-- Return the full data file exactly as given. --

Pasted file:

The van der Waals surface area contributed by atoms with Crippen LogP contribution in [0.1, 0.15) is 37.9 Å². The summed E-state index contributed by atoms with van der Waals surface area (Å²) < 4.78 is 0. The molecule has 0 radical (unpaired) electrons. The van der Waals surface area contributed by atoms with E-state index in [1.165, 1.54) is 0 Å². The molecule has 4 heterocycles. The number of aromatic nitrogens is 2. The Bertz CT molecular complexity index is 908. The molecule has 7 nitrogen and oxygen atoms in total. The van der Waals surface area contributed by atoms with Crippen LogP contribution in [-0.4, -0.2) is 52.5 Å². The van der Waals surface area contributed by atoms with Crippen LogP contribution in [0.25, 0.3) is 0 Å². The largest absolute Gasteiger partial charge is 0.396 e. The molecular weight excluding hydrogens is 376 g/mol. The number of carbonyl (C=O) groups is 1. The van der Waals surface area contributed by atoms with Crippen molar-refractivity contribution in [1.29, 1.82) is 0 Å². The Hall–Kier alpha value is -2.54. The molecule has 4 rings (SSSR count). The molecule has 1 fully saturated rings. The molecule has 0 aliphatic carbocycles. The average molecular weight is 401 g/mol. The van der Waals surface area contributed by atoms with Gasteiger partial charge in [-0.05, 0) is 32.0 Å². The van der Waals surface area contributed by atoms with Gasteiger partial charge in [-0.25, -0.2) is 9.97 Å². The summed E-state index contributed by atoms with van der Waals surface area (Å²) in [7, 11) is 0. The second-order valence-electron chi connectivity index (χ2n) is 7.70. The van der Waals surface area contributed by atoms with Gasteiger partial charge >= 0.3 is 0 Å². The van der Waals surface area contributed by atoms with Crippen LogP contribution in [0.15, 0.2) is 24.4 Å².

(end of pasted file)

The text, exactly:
The van der Waals surface area contributed by atoms with Crippen LogP contribution in [0.1, 0.15) is 37.9 Å². The summed E-state index contributed by atoms with van der Waals surface area (Å²) < 4.78 is 0. The molecule has 0 radical (unpaired) electrons. The van der Waals surface area contributed by atoms with E-state index in [1.165, 1.54) is 0 Å². The molecule has 4 heterocycles. The number of aromatic nitrogens is 2. The Bertz CT molecular complexity index is 908. The molecule has 7 nitrogen and oxygen atoms in total. The van der Waals surface area contributed by atoms with Crippen LogP contribution in [-0.4, -0.2) is 52.5 Å². The van der Waals surface area contributed by atoms with Crippen LogP contribution in [0.25, 0.3) is 0 Å². The largest absolute Gasteiger partial charge is 0.396 e. The molecular weight excluding hydrogens is 376 g/mol. The number of carbonyl (C=O) groups is 1. The van der Waals surface area contributed by atoms with Crippen molar-refractivity contribution in [1.29, 1.82) is 0 Å². The Hall–Kier alpha value is -2.54. The molecule has 4 rings (SSSR count). The molecule has 1 fully saturated rings. The molecule has 0 aliphatic carbocycles. The average molecular weight is 401 g/mol. The van der Waals surface area contributed by atoms with Gasteiger partial charge in [-0.05, 0) is 32.0 Å². The van der Waals surface area contributed by atoms with Gasteiger partial charge in [-0.25, -0.2) is 9.97 Å². The summed E-state index contributed by atoms with van der Waals surface area (Å²) in [7, 11) is 0. The second-order valence-electron chi connectivity index (χ2n) is 7.70. The van der Waals surface area contributed by atoms with Gasteiger partial charge >= 0.3 is 0 Å². The van der Waals surface area contributed by atoms with Crippen LogP contribution in [0.15, 0.2) is 24.4 Å².